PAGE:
Reflections: Extreme Math Challenge 2017

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Extreme Math Challenge 2017
Amanda Culver

Between Walter Murray Collegiate and Centennial Collegiate, we host the Extreme Math Challenge and the Extreme Math Camp every year. On Saturday, March 18th, we launched our first full-day Extreme Math Challenge. In the past, this event was held after school. However, we always felt that our schedule was rushed and would have liked to have more time with students. And thus, the weekend Extreme Math Challenge was born.

The brains behind this event (Cam Milner and Aditi Garg) planned a fun day of math for students from Grades 7 to 10. Students pre-selected teams for the team round of the challenge and also participated in an individual round of questions. A fun addition this year was the relay. To encourage collaboration and get students working with peers from different schools, students were randomly split into smaller teams upon their arrival in the gym. There, they had to complete a variety of activities to get from one end of the gym to the other in order to answer a math question before heading back to their team. Students spent about an hour being active while also completing some quick questions.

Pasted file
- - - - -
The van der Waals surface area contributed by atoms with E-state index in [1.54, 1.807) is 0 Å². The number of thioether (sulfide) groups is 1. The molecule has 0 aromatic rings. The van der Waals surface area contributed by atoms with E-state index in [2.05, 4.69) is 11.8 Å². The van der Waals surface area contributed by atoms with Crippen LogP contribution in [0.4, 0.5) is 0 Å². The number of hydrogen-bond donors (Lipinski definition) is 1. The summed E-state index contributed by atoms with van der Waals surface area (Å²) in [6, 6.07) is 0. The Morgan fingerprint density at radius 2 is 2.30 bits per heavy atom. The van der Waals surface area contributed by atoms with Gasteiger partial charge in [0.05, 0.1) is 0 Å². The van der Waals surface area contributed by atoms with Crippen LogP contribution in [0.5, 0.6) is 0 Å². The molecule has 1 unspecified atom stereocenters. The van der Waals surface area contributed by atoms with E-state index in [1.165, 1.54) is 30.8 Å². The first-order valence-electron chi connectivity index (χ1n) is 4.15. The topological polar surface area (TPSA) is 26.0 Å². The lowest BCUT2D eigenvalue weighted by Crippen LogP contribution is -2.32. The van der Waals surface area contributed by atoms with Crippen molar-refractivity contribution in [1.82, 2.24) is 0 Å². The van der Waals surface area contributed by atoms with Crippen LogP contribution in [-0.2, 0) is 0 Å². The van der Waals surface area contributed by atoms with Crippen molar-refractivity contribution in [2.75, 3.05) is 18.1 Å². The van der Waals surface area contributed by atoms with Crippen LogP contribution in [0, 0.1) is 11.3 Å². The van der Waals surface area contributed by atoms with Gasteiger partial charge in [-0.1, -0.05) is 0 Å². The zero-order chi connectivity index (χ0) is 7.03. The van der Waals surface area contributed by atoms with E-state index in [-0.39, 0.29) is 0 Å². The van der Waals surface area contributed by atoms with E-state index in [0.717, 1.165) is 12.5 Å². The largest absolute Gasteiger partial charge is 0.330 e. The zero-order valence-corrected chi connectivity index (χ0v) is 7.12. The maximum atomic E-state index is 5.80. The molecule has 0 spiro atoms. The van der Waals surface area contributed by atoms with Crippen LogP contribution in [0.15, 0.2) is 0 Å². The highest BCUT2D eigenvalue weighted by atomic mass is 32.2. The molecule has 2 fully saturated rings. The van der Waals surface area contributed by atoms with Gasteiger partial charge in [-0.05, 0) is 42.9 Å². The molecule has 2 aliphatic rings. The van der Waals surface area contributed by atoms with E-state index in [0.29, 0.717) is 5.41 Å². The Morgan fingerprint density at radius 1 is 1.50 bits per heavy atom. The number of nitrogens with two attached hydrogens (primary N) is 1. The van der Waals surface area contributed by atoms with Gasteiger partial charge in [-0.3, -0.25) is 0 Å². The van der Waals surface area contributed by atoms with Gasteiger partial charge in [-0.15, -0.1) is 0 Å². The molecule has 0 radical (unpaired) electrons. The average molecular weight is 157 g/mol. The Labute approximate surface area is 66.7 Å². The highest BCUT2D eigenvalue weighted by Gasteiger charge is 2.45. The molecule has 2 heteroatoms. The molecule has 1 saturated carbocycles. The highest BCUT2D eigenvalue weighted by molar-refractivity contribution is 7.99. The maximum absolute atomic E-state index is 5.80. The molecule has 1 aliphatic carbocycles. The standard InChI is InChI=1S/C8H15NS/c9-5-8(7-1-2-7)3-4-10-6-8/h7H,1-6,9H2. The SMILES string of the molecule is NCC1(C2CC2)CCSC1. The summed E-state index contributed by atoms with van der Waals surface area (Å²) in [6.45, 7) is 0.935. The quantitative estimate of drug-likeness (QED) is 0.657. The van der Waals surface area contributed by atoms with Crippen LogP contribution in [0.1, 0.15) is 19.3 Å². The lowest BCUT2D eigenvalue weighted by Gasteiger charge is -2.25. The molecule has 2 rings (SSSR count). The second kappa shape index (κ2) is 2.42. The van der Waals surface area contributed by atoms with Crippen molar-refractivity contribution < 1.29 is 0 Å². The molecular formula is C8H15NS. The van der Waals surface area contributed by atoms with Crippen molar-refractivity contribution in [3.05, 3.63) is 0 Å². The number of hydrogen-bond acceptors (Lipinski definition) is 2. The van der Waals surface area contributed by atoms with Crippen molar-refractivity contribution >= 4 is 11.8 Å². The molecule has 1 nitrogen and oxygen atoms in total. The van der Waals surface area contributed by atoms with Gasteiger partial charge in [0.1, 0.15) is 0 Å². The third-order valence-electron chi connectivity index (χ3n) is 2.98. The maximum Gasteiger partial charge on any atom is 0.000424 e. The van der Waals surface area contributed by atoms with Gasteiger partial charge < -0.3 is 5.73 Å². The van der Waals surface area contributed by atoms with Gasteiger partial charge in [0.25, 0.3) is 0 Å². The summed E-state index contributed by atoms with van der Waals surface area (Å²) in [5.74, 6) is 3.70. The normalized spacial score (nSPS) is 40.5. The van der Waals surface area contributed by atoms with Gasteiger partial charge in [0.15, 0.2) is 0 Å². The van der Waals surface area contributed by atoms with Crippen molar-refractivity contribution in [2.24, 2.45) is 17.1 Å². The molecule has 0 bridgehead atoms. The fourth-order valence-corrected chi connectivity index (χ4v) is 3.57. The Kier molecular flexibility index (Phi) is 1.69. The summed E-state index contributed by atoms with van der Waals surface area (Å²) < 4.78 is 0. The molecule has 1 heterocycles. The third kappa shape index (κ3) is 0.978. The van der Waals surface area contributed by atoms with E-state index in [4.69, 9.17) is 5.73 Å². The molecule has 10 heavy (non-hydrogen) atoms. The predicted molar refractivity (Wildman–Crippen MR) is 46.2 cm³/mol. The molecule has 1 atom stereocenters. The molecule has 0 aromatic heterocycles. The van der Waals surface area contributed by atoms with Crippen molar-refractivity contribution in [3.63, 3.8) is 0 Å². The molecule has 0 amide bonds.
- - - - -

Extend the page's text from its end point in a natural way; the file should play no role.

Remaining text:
The day was interspersed with brain teasers, lunch, and snacks. Cookies were provided—but not just any cookies: they were decorated with circle properties! Students also had the opportunity to decorate their own cookies. Of course, we like to recognize students for coming out on a Saturday to do math, so the day concluded with some individual, team, and relay round prizes (including calculators, books, and candy).

Here’s what my day looked like:

Needless to say, everyone left feeling well-challenged, which means that our job was accomplished. New friendships were made, and we anticipate seeing many of these faces this summer at our Extreme Math Camp.

If you weren’t able to make it to Extreme Math Challenge this year, don’t worry—you and your students can still join in on the fun by exploring a few of the problems from the competition (below). If you find interesting solutions, share them by submitting them to The Variable!

  1. If is a simplified fraction (that is, reduced to lowest terms) and is between 0 and 2, how many values are possible for N?
  1. When the hands of a clock indicate the time is 9:20, then what is the measure of the obtuse angle formed by the hands, in degrees?
  1. Howard goes out for a run every 3 days, goes to the store every 5 days, and watches a movie every 7 days. If he did all 3 things on September 1, then on what date (give month and day) does he next do all three things on the same day?
  1. How many ways can you make 8 boy-girl pairs with 8 boys and 8 girls?
  1. What are the last two digits of 112016 and 72016?

Amanda Culver has been a French and mathematics secondary teacher within the province of Saskatchewan for four years. She aims to make her classroom a safe and supportive space to be and to learn mathematics. Amanda’s closet is full of math t-shirts, and she got a “pi” tattoo on Ultimate Pi Day. Needless to say, she loves math!

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